Take a step, connect dots, repeat

What Flow Free teaches us about design

Hero image
Illustration by Damien Bertels
Hero image
Illustration by Damien Bertels
Small steps, set parameters, immediate feedback, and trial and error. Each move fuels progress.
Small steps, set parameters, immediate feedback, and trial and error. Each move fuels progress.

We, as designers and creative partners, are tasked with the simplification and visualization of complex ideas for our clients. We solve problems through strategy, writing and design but there are no right answers, so how do we even begin?
 
A thought came to mind while playing Flow Free, a game that needs few instructions as you simply connect each colored dot to its partner. At first, it isn’t clear where to start. There is no indication of being “correct,” rather, it’s up to you to see that a path is blocked and to find another solution.

This seemed like a drastic simplification of our design process. Each path represents a variable of the project and we are tasked with balancing the variables presented by our clients, consumers and competition.

Each move may work individually yet not collectively, so design is a game of simple moves that course-correct over time until the final path is undeniably clear.

Step by step, it all comes together in revealing a solution.
Step by step, it all comes together in revealing a solution.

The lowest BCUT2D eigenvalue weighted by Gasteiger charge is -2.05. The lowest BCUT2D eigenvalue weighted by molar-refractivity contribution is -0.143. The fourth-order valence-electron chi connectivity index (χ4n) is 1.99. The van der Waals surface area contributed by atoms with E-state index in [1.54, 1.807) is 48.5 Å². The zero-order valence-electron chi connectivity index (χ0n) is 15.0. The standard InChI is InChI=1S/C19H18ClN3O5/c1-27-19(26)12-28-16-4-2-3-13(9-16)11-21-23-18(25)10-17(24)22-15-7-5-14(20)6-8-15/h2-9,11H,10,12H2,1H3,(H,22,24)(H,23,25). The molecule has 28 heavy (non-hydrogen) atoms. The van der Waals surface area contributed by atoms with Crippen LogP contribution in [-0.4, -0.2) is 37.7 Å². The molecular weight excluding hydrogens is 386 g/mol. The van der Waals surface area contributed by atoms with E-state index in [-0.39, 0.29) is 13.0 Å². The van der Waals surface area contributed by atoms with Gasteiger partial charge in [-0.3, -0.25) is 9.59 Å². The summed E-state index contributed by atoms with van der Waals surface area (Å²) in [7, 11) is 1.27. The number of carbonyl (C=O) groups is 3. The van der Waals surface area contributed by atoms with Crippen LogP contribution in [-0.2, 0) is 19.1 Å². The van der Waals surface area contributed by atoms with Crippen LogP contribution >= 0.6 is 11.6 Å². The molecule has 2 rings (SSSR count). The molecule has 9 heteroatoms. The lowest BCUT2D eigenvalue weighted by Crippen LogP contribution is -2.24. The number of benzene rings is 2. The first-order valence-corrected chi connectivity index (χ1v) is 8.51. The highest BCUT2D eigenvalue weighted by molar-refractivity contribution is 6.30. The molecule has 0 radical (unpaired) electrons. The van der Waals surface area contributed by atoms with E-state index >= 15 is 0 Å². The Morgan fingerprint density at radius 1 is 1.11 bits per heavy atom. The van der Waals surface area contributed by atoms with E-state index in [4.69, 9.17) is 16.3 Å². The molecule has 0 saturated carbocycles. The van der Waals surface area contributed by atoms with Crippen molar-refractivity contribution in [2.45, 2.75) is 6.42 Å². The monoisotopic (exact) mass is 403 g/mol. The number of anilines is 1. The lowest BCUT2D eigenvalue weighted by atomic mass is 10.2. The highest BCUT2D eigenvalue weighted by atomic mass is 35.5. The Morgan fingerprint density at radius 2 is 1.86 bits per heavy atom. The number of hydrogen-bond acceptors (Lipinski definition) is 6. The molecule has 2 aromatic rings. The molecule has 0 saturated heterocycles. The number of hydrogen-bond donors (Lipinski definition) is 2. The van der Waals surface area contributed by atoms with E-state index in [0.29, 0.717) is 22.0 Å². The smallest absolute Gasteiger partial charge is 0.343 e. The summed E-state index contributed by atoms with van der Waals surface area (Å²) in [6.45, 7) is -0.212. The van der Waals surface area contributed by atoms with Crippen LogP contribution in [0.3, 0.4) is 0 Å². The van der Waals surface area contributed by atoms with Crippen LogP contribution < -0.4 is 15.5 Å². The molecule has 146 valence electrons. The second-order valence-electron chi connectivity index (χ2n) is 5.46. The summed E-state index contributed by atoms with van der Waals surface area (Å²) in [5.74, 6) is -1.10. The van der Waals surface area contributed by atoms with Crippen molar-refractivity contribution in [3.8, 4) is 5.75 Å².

The solution may be a path you never would have taken originally, and this is the parallel I see in creativity and problem solving as it is an ever-changing feedback loop. Creativity isn’t formulaic and every designer will come up with a different solution. Each presentation is an opportunity to shape the work to be more effective not an opportunity to pass or fail.

What does this mean for a designer?

Take a step. Put your pencil to paper. Right or wrong it will guide you to the next step. Fail. Learn. Think out loud. Start over. Invite clients into the process early and often. If you’re stuck, try something new. Keep pushing even if you stumble. And get ready to do it all over again as new variables are discovered during the process.

What does this mean for a client?

Think of the project as a Flow Board. Describe the problem and ultimate goal of the project while including any important variables so all collaborators understand the complexity of the board. Then get comfortable with lower fidelity presentations that can be imperfect and adjustable.

Give us enough time to try, fail, and repeat because a big idea can extend to any number of executions. Notice how introducing new variables may affect the work and timeline. Since there are no formulas, work with us to refine until there is a single and undeniable solution.
 
Let’s collaborate.

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